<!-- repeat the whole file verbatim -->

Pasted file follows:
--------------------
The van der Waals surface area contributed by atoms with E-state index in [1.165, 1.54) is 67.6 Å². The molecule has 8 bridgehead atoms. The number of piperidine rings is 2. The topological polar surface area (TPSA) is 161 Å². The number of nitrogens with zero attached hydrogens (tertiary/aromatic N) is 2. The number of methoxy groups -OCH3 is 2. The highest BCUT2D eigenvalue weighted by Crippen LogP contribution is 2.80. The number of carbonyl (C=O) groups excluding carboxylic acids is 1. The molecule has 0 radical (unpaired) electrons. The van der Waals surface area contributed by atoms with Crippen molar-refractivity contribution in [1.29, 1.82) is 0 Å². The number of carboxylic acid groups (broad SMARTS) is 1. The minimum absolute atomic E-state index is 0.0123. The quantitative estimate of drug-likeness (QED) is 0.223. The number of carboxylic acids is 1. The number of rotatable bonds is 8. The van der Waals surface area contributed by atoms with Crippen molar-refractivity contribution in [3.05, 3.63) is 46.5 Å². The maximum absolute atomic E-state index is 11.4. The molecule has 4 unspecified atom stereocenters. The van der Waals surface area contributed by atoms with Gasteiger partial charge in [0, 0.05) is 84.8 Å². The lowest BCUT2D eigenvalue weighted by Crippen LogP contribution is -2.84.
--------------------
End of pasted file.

The van der Waals surface area contributed by atoms with E-state index in [1.165, 1.54) is 67.6 Å². The molecule has 8 bridgehead atoms. The number of piperidine rings is 2. The topological polar surface area (TPSA) is 161 Å². The number of nitrogens with zero attached hydrogens (tertiary/aromatic N) is 2. The number of methoxy groups -OCH3 is 2. The highest BCUT2D eigenvalue weighted by Crippen LogP contribution is 2.80. The number of carbonyl (C=O) groups excluding carboxylic acids is 1. The molecule has 0 radical (unpaired) electrons. The van der Waals surface area contributed by atoms with Crippen molar-refractivity contribution in [1.29, 1.82) is 0 Å². The number of carboxylic acid groups (broad SMARTS) is 1. The minimum absolute atomic E-state index is 0.0123. The quantitative estimate of drug-likeness (QED) is 0.223. The number of carboxylic acids is 1. The number of rotatable bonds is 8. The van der Waals surface area contributed by atoms with Crippen molar-refractivity contribution in [3.05, 3.63) is 46.5 Å². The maximum absolute atomic E-state index is 11.4. The molecule has 4 unspecified atom stereocenters. The van der Waals surface area contributed by atoms with Gasteiger partial charge in [0, 0.05) is 84.8 Å². The lowest BCUT2D eigenvalue weighted by Crippen LogP contribution is -2.84.